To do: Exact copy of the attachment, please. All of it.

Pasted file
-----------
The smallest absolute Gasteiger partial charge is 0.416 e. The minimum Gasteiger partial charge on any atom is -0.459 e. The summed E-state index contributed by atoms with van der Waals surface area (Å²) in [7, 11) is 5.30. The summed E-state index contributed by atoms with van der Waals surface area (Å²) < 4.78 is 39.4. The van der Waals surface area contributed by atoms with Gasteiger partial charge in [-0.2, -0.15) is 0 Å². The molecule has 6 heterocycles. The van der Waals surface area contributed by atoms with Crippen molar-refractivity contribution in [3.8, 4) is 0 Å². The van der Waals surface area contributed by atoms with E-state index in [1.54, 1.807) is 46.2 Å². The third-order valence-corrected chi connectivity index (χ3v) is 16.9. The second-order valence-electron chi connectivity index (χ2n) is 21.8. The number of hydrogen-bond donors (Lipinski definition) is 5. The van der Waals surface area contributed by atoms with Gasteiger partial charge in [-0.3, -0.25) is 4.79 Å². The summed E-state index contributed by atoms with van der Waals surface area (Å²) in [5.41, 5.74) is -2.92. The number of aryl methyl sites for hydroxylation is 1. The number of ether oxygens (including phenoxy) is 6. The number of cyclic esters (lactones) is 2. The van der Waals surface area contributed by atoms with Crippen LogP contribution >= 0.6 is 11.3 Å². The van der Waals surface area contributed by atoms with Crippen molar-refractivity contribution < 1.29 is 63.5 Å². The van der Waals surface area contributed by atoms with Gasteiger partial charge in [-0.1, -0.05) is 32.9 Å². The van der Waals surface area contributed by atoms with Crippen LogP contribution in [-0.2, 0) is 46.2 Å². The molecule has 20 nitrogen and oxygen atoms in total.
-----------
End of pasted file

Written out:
The smallest absolute Gasteiger partial charge is 0.416 e. The minimum Gasteiger partial charge on any atom is -0.459 e. The summed E-state index contributed by atoms with van der Waals surface area (Å²) in [7, 11) is 5.30. The summed E-state index contributed by atoms with van der Waals surface area (Å²) < 4.78 is 39.4. The van der Waals surface area contributed by atoms with Gasteiger partial charge in [-0.2, -0.15) is 0 Å². The molecule has 6 heterocycles. The van der Waals surface area contributed by atoms with Crippen molar-refractivity contribution in [3.8, 4) is 0 Å². The van der Waals surface area contributed by atoms with E-state index in [1.54, 1.807) is 46.2 Å². The third-order valence-corrected chi connectivity index (χ3v) is 16.9. The second-order valence-electron chi connectivity index (χ2n) is 21.8. The number of hydrogen-bond donors (Lipinski definition) is 5. The van der Waals surface area contributed by atoms with Gasteiger partial charge in [-0.3, -0.25) is 4.79 Å². The summed E-state index contributed by atoms with van der Waals surface area (Å²) in [5.41, 5.74) is -2.92. The number of aryl methyl sites for hydroxylation is 1. The number of ether oxygens (including phenoxy) is 6. The number of cyclic esters (lactones) is 2. The van der Waals surface area contributed by atoms with Crippen LogP contribution >= 0.6 is 11.3 Å². The van der Waals surface area contributed by atoms with Crippen molar-refractivity contribution < 1.29 is 63.5 Å². The van der Waals surface area contributed by atoms with Gasteiger partial charge in [-0.1, -0.05) is 32.9 Å². The van der Waals surface area contributed by atoms with Crippen LogP contribution in [-0.2, 0) is 46.2 Å². The molecule has 20 nitrogen and oxygen atoms in total.